An ancient church is a complex physical object, in a particular place and marked by the passage of time. We recognize that it has purpose and meaning and so we often talk about it – directly or indirectly – as needing to be decoded. It’s true that its sculptures, paintings and stained glass were intended to remind people of specific biblical stories. Its form and the rituals it served were shaped by clear theological beliefs. Nowadays, in the age of cultural studies, ‘text’ is frequently applied to things other than arrangements of letters like these. Everything is a text, if you know how to read it.
But, it’s said, we live in a post-Christian country. People are no longer brought up with the stories of the Old and New Testaments. They do not know about the loaves and the fishes or the Tree of Jesse, nor where a Catherine Wheel gets its name. The uncertainty evoked by Philip Larkin in Church Going – ‘some brass and stuff / Up at the holy end’ – is felt by many people (though perhaps not the poet himself). At any rate, those who write about churches think so. Simon Jenkins writes in England’s Thousand Best Churches:
To most people today a church is a puzzling place […] Why piscinas, stoups and misericords; why gargoyles, corbels and Green Men? The church is a song without words, an architectural Sanskrit.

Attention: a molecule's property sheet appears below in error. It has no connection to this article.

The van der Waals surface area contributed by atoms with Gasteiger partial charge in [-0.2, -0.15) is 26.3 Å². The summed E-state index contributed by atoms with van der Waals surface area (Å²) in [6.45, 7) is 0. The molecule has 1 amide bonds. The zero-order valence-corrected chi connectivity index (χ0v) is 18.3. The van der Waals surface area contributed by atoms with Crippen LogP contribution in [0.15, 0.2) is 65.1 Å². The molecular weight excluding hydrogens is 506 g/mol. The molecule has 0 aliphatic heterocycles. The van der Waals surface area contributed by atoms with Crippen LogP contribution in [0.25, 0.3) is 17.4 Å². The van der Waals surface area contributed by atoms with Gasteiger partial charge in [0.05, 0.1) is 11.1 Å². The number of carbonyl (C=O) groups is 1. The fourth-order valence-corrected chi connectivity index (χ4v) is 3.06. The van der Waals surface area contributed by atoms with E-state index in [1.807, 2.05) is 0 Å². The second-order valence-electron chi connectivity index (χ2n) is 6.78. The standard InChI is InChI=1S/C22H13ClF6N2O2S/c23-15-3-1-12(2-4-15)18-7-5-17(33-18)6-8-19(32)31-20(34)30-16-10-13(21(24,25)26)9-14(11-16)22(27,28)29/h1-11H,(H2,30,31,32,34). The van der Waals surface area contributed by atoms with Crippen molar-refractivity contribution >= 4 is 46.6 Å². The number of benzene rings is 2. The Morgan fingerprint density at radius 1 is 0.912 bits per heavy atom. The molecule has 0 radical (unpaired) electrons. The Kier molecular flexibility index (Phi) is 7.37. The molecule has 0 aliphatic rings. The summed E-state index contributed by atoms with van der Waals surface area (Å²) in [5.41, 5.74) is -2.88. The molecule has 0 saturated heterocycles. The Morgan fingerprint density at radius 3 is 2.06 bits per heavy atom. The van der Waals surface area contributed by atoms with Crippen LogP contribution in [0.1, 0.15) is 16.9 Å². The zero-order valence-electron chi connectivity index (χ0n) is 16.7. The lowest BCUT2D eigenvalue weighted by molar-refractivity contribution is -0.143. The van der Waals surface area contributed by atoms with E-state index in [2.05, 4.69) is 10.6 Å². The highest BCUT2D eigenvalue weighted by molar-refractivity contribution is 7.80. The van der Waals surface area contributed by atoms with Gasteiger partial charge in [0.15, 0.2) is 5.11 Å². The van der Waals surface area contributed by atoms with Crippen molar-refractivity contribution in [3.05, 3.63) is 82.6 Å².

Sir Roy Strong, though he disagrees with Simon Jenkins about many things, also feels that this knowledge can no longer be taken for granted, explain that his book
is an attempt to tell those who love visiting these beautiful field buildings what went on inside them and in some form, however truncated, still does today.
And so books and TV programmes are dedicated to helping the visitor decipher the text that is an English parish church. Full of recondite information, they can answer almost any question you might have about architectural styles, funerary monuments or rood screens.
But do we really need them?
The point of Larkin’s poem is that, even without such knowledge and whatever their own relationship with Christianity, each person who enters a church understands that this is a place where, for centuries, people have wanted to be serious about themselves and their community, about love, about death, about existence. The forms in which that desire for something beyond ourselves is expressed matter less than the desire. And having been built and used for that purpose for so long, the place may not need help to communicate to strangers from another time or another culture.
(And if we do get stuck, there’s always Wikipedia.)
- Simon Jenkins, England’s Thousand Best Churches
- Roy Strong, A Little History of the English Country Church
- Richard Taylor How To Read A Church: A Guide to Images, Symbols and Meanings in Churches and Cathedrals
- Clive Fewins, The Church Explorer’s Handbook